The attention system that allocates resources across competing aspects of the environment is influenced by biases toward particular types of stimuli, such as cues of threat (e.g., angry-face image), self-reference (e.g., own-face image), and current goals (e.g., food image when hungry). Here, we used dot probe tasks to investigate which of these stimulus types are prioritized in the attentional hierarchy, measuring response latency to dot probes presented in the same location as different face types. In Experiment 1, participants (N = 42) were presented with self, angry, and neutral face images in the dot probe task, which revealed a clear attentional bias for self-images over both angry and neutral images. In Experiment 2, each participant (N = 69) was assigned a self, angry, or neutral goal image for a secondary monitoring task designed to induce a temporary goal, and this image was included in the stimuli presented in the dot probe task. Again, self-cues were found to produce a strong attentional bias, but images associated with temporary goals were found to be the most effective source of attentional bias. Results are discussed in relation to the relative importance of self, threat, and temporary goal cues in the attentional hierarchy.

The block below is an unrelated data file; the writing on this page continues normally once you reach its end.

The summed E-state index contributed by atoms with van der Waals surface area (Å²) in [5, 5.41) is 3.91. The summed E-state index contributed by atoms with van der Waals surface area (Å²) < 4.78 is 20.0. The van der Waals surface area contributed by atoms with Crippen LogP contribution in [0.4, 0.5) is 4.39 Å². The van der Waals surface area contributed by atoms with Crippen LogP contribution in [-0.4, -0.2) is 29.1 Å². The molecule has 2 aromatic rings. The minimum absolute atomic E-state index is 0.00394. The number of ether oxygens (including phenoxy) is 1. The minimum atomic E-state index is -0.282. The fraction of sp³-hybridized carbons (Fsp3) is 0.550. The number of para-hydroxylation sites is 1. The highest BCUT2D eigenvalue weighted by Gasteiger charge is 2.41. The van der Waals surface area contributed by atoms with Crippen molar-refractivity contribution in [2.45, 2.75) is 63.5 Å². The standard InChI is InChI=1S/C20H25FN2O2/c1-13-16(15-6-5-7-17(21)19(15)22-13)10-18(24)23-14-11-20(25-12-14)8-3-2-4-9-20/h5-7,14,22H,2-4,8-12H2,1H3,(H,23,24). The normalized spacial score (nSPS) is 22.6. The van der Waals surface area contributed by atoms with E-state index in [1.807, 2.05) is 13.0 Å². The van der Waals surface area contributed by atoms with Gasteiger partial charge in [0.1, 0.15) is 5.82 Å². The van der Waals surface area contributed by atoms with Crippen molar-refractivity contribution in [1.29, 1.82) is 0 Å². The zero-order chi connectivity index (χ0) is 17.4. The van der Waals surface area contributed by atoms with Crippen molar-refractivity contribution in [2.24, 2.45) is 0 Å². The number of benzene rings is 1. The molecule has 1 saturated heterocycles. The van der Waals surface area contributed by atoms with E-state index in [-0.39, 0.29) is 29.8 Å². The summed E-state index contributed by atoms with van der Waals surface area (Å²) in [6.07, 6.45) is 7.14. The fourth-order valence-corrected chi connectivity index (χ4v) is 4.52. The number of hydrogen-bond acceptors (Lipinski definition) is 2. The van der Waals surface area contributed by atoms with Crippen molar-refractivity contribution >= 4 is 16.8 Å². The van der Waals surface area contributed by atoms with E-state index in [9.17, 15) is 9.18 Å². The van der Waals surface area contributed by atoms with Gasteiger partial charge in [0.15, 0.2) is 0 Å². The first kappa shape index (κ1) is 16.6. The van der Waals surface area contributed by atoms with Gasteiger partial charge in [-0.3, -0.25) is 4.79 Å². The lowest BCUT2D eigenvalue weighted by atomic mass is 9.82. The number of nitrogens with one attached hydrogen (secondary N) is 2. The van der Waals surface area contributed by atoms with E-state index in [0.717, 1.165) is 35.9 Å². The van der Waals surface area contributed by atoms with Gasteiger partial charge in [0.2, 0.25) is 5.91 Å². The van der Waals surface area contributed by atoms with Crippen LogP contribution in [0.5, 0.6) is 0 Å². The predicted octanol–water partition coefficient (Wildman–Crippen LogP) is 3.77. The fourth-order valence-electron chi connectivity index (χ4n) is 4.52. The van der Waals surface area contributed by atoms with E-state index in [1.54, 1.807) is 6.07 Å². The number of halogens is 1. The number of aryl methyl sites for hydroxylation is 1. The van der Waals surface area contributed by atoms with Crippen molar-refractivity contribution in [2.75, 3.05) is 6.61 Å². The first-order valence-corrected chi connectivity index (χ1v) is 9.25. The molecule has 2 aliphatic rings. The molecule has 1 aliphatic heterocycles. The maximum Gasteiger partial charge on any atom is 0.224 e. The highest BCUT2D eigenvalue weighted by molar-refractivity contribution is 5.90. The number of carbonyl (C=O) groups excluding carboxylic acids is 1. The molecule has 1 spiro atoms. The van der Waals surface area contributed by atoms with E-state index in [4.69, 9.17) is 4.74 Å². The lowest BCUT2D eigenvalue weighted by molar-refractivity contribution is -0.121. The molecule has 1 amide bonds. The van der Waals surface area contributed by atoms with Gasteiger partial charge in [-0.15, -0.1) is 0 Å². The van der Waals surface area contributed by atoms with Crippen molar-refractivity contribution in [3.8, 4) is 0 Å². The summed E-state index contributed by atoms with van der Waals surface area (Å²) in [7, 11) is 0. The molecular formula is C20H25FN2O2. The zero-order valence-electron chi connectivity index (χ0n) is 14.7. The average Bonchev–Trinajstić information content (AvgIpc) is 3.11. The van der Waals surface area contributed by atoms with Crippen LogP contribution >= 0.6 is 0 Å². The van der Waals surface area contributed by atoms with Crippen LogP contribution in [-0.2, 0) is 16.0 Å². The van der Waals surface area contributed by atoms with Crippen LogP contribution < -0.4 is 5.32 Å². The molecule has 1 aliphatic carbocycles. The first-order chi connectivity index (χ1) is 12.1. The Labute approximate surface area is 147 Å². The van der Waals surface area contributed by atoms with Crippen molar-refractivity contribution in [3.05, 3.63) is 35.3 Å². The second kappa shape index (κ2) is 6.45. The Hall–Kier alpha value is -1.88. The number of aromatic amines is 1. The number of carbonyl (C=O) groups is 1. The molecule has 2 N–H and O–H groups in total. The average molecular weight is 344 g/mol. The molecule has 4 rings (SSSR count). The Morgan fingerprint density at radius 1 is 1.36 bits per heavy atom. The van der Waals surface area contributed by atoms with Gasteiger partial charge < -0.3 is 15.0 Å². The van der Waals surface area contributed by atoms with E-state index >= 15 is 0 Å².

Public Significance Statement The reported research shows that when different cues in the environment compete for attention, those most relevant to current goals are prioritized, followed by those that are relevant to self. Exploring this order of priority reveals the dynamic nature of attentional biases, which has relevance for the way in which cues are used to attract attention in the real world (e.g., to engage students in learning). While self-prioritization biases have already been applied in this way, the current findings suggest manipulating goal-relevance may be even more effective.
|Number of pages||13|
|Journal||Journal of Experimental Psychology: Human Perception and Performance|
|Early online date||30 Dec 2021|
|Publication status||Published - Feb 2022|
- attentional bias